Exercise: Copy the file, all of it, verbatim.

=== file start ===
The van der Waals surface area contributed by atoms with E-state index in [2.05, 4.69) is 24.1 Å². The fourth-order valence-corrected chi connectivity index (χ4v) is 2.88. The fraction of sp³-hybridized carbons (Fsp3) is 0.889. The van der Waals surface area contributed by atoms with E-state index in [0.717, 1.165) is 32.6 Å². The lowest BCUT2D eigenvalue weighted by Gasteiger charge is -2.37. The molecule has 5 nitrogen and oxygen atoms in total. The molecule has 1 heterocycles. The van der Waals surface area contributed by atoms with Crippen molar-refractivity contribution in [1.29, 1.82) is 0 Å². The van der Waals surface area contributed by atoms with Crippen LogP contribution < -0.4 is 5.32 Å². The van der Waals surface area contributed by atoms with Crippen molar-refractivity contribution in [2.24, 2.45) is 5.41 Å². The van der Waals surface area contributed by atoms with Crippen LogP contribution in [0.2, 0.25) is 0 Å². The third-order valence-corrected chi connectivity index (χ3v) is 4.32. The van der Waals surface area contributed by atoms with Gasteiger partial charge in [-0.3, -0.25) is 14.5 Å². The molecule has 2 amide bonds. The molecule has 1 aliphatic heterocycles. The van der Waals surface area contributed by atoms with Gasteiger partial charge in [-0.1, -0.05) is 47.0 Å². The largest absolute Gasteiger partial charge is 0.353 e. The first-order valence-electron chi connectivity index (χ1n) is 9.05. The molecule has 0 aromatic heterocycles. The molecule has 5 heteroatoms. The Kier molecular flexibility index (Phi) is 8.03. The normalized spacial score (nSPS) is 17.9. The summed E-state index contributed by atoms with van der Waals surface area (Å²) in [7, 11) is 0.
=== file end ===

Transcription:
The van der Waals surface area contributed by atoms with E-state index in [2.05, 4.69) is 24.1 Å². The fourth-order valence-corrected chi connectivity index (χ4v) is 2.88. The fraction of sp³-hybridized carbons (Fsp3) is 0.889. The van der Waals surface area contributed by atoms with E-state index in [0.717, 1.165) is 32.6 Å². The lowest BCUT2D eigenvalue weighted by Gasteiger charge is -2.37. The molecule has 5 nitrogen and oxygen atoms in total. The molecule has 1 heterocycles. The van der Waals surface area contributed by atoms with Crippen molar-refractivity contribution in [1.29, 1.82) is 0 Å². The van der Waals surface area contributed by atoms with Crippen LogP contribution < -0.4 is 5.32 Å². The van der Waals surface area contributed by atoms with Crippen molar-refractivity contribution in [2.24, 2.45) is 5.41 Å². The van der Waals surface area contributed by atoms with Crippen LogP contribution in [0.2, 0.25) is 0 Å². The third-order valence-corrected chi connectivity index (χ3v) is 4.32. The van der Waals surface area contributed by atoms with Gasteiger partial charge in [-0.3, -0.25) is 14.5 Å². The molecule has 2 amide bonds. The molecule has 1 aliphatic heterocycles. The van der Waals surface area contributed by atoms with Gasteiger partial charge in [-0.1, -0.05) is 47.0 Å². The largest absolute Gasteiger partial charge is 0.353 e. The first-order valence-electron chi connectivity index (χ1n) is 9.05. The molecule has 0 aromatic heterocycles. The molecule has 5 heteroatoms. The Kier molecular flexibility index (Phi) is 8.03. The normalized spacial score (nSPS) is 17.9. The summed E-state index contributed by atoms with van der Waals surface area (Å²) in [7, 11) is 0.